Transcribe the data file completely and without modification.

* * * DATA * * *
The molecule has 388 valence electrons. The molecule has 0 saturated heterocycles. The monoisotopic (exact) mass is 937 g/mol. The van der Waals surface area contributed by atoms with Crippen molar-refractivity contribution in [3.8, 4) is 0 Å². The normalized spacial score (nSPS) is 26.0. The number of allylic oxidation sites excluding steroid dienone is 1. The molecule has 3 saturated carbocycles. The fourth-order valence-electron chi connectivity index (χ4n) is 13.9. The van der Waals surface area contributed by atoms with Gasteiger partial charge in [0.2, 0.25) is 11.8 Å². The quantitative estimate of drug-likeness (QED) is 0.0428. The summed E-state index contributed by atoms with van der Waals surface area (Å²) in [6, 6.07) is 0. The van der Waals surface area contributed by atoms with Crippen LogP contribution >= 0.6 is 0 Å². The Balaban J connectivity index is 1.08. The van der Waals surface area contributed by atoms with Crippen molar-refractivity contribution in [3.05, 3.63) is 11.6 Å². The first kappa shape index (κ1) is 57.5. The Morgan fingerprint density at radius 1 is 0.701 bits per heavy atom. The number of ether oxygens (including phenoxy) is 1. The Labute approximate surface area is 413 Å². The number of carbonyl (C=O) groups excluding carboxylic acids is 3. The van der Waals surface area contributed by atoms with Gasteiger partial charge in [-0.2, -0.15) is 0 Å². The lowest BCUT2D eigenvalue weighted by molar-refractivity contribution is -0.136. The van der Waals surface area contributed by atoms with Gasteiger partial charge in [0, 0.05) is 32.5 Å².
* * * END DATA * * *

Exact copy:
The molecule has 388 valence electrons. The molecule has 0 saturated heterocycles. The monoisotopic (exact) mass is 937 g/mol. The van der Waals surface area contributed by atoms with Crippen molar-refractivity contribution in [3.8, 4) is 0 Å². The normalized spacial score (nSPS) is 26.0. The number of allylic oxidation sites excluding steroid dienone is 1. The molecule has 3 saturated carbocycles. The fourth-order valence-electron chi connectivity index (χ4n) is 13.9. The van der Waals surface area contributed by atoms with Gasteiger partial charge in [0.2, 0.25) is 11.8 Å². The quantitative estimate of drug-likeness (QED) is 0.0428. The summed E-state index contributed by atoms with van der Waals surface area (Å²) in [6, 6.07) is 0. The van der Waals surface area contributed by atoms with Crippen LogP contribution >= 0.6 is 0 Å². The Balaban J connectivity index is 1.08. The van der Waals surface area contributed by atoms with Crippen molar-refractivity contribution in [3.05, 3.63) is 11.6 Å². The first kappa shape index (κ1) is 57.5. The Morgan fingerprint density at radius 1 is 0.701 bits per heavy atom. The number of ether oxygens (including phenoxy) is 1. The Labute approximate surface area is 413 Å². The number of carbonyl (C=O) groups excluding carboxylic acids is 3. The van der Waals surface area contributed by atoms with Gasteiger partial charge in [-0.2, -0.15) is 0 Å². The lowest BCUT2D eigenvalue weighted by molar-refractivity contribution is -0.136. The van der Waals surface area contributed by atoms with Gasteiger partial charge in [0, 0.05) is 32.5 Å².